• After the coordination mechanism is initiated, several key activities should be undertaken within the first month. When combined with appropriate leadership skills, these activities will help to ensure that coordination partners have the momentum to move forward.
  • Solicit participation by relevant actors.  GBV coordination should be inclusive of a variety of UN, INGO, local NGO, government and donor representatives, as well as people of concern. In order to ensure membership of relevant partners, it may be important to conduct outreach to engage and encourage attendance at coordination meetings. It is also important to trouble-shoot any potential challenges in coordination membership.
  • Draft a Terms of Reference (TOR):. Creating a TOR should be one of the first activities of the coordination mechanism in order to ensure a common understanding about coordination goals, leadership, membership and the nature, scope and objectives of coordination activities. In settings where there are multiple coordination mechanisms, TORs should be created for each, from the national level down to the local level, and every effort should be made to ensure that all TORs are consistent in their background information, definitions of VAWGG and guiding principles. In settings where the emergency GBV coordination mechanism is incorporated into a pre-existing coordination structure, it is still important to develop a TOR for the emergency coordination work.  See sample terms of reference from Afghanistan, and Kyrgyzstan.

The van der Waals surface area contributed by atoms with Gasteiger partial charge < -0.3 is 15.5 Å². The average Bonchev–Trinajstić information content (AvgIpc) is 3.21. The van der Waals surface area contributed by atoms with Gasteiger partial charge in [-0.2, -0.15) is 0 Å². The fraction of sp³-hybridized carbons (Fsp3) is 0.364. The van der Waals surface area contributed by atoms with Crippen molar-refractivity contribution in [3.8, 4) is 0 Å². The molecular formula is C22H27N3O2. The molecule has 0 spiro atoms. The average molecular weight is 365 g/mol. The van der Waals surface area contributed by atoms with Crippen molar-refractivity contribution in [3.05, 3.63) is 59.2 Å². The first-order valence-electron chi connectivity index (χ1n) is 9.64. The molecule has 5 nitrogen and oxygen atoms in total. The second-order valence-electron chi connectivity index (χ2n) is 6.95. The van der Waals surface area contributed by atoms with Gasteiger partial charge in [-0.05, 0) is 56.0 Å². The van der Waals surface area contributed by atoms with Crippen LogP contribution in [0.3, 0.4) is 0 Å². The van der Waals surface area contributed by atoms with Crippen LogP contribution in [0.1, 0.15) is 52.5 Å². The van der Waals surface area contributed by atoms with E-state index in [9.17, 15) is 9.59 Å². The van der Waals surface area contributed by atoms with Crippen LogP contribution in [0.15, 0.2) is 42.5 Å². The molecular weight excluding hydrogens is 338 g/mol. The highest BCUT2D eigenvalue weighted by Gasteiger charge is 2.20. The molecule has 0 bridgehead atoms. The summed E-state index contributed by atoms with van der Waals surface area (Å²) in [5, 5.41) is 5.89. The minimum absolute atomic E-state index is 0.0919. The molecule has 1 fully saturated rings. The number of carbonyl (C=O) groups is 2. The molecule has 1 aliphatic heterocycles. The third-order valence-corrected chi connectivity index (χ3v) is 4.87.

• Develop an Action Plan:  The IASC GBV Guidelines highlight the responsibility of the coordination mechanism to develop a plan of action for prevention of and response to GBV. An inter-agency GBV Action Plan is a document that provides a vision for comprehensive GBV programming in an emergency, outlines priority objectives and associated activities, allocates specific roles and responsibilities to various partners, and identifies indicators for measuring whether objectives have been met. It increases accountability of the GBV  coordination mechanism by linking the work of the coordination mechanism to programming efforts. An Action Plan is critical to both coordination and programming, in so far as it assists in achieving the following results: 
  • creating a guiding framework
  • building more effective and innovative responses
  • facilitating advocacy and communication
  • improving access to resources
  • promoting continuity and sustainability
  • monitoring and evaluating interventions

See a sample action plan here.